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How human fertilization takes place

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As a follow-up to my post listing definitions related to the beginning of human life, here are some diagrams I drew (using my mad skills in Microsoft Paint) illustrating how human fertilization takes place. These raster drawings do not do justice to the miracle of the beginning of a human life, but I hope they clarify the technical aspects.

Human egg and sperm before fertilizationThe egg and sperm immediately before fertilization. Each has a haploid nucleus containing one of every chromosome.*
The moment of human fertilization: egg and sperm cell membranes fuseThe cell membranes of the egg and sperm fuse. This can be said to be the moment of fertilization. Instead of two gametes, there is now a single zygote.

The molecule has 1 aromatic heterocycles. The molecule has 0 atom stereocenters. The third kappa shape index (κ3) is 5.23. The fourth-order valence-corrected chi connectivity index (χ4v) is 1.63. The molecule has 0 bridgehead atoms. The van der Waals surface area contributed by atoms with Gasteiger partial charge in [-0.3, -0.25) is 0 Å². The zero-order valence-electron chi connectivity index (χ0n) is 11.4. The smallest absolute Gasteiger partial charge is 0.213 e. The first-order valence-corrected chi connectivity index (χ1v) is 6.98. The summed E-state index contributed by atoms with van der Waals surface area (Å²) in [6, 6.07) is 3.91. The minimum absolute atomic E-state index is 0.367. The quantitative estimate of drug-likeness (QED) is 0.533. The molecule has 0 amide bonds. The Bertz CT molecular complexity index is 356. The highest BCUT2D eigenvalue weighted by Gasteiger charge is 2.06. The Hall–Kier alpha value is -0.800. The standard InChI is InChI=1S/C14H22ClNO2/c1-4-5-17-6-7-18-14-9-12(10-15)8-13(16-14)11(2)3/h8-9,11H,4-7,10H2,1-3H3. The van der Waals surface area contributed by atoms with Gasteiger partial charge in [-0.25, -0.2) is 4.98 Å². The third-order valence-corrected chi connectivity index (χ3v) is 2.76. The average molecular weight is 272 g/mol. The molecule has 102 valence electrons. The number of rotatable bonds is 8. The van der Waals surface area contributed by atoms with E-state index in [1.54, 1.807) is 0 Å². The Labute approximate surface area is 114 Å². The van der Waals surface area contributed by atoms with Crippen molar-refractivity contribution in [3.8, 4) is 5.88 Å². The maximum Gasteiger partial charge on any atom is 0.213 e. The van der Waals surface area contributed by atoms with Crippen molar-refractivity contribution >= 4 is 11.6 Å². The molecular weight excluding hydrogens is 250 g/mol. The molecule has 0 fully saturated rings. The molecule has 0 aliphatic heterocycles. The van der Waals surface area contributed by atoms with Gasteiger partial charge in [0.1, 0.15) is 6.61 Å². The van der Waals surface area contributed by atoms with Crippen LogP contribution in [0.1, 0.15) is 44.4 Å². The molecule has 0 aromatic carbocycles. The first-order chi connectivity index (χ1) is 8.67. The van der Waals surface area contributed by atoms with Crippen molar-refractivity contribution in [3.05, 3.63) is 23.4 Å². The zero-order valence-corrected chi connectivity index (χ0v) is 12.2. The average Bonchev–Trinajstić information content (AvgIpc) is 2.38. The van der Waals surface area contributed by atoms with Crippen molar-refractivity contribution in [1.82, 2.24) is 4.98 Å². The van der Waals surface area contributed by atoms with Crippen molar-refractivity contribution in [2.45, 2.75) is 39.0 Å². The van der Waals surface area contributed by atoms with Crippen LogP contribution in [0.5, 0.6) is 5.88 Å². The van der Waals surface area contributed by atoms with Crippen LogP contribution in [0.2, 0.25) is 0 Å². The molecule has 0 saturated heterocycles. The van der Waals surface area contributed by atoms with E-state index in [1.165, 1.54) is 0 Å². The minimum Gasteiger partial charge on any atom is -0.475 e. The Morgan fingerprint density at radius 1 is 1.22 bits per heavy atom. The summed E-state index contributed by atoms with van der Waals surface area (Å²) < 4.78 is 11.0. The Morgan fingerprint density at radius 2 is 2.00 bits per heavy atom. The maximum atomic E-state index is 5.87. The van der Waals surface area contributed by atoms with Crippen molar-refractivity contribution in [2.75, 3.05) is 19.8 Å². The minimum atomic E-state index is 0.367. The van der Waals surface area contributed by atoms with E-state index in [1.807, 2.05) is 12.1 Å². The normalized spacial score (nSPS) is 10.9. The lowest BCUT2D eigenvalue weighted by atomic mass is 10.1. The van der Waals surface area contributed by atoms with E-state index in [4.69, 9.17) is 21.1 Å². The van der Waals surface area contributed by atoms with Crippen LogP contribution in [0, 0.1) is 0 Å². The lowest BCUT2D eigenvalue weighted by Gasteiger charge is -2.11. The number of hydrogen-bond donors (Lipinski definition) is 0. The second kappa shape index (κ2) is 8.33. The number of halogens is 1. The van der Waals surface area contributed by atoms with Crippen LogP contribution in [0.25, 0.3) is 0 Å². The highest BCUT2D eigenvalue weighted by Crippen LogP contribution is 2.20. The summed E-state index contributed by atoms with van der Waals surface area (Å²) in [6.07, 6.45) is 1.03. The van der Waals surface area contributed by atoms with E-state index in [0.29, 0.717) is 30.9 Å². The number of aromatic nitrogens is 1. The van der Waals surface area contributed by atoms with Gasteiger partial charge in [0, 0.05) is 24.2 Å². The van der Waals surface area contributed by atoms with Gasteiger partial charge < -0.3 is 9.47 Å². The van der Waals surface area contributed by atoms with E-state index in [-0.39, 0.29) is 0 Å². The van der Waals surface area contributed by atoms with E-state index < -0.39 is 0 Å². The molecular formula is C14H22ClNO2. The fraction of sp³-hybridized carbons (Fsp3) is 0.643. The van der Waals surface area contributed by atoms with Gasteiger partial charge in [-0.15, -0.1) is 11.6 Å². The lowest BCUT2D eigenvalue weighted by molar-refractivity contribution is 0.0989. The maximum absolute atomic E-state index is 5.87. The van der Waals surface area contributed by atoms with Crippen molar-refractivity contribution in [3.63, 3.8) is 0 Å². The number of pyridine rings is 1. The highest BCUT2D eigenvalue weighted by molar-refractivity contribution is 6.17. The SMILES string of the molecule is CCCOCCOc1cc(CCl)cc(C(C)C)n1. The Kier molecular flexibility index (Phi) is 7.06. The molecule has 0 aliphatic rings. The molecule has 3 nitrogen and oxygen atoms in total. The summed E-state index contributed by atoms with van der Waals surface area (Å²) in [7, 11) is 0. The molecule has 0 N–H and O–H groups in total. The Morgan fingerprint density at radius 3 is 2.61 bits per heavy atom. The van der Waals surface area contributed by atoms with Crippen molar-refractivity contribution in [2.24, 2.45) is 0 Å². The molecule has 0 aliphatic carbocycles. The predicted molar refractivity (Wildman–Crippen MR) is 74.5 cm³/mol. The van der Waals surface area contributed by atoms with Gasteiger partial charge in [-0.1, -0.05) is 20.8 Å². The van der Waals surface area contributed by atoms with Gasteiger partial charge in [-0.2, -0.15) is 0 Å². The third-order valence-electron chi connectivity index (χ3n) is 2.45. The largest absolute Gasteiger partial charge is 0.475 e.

Diagram of a newly fertilized zygote, containing two haploid nucleiAs the cell membrane fusion is completed, the nuclei remain separate. The cell itself is thus diploid (containing two copies of every chromosome), but instead of one diploid nucleus, it contains two haploid nuclei. The sperm's tail degenerates.
Human zygote (fertilized egg) preparing for the first cell divisionThe nuclear membranes (not shown) dissolve and the chromosomes replicate. The result is that the zygote now contains two diploid sets of DNA in preparation for the first cell division (mitosis).
Human zygote about to undergo the first mitosis and become an embryoThe DNA intermingles into two bodies of chromosomes, each of which comes half from the egg and half from the sperm. These begin to undergo mitosis.
Diagram of a human embryo at the two-cell stageA cell membrane forms across the middle of the zygote, resulting in two cells. It is now an embryo, not a zygote. Each cell contains a diploid nucleus containing a full copy of both the egg's and the sperm's chromosomes.

*For the sake of simplicity, I omitted the completion of meiosis in the egg's nucleus from these illustrations.

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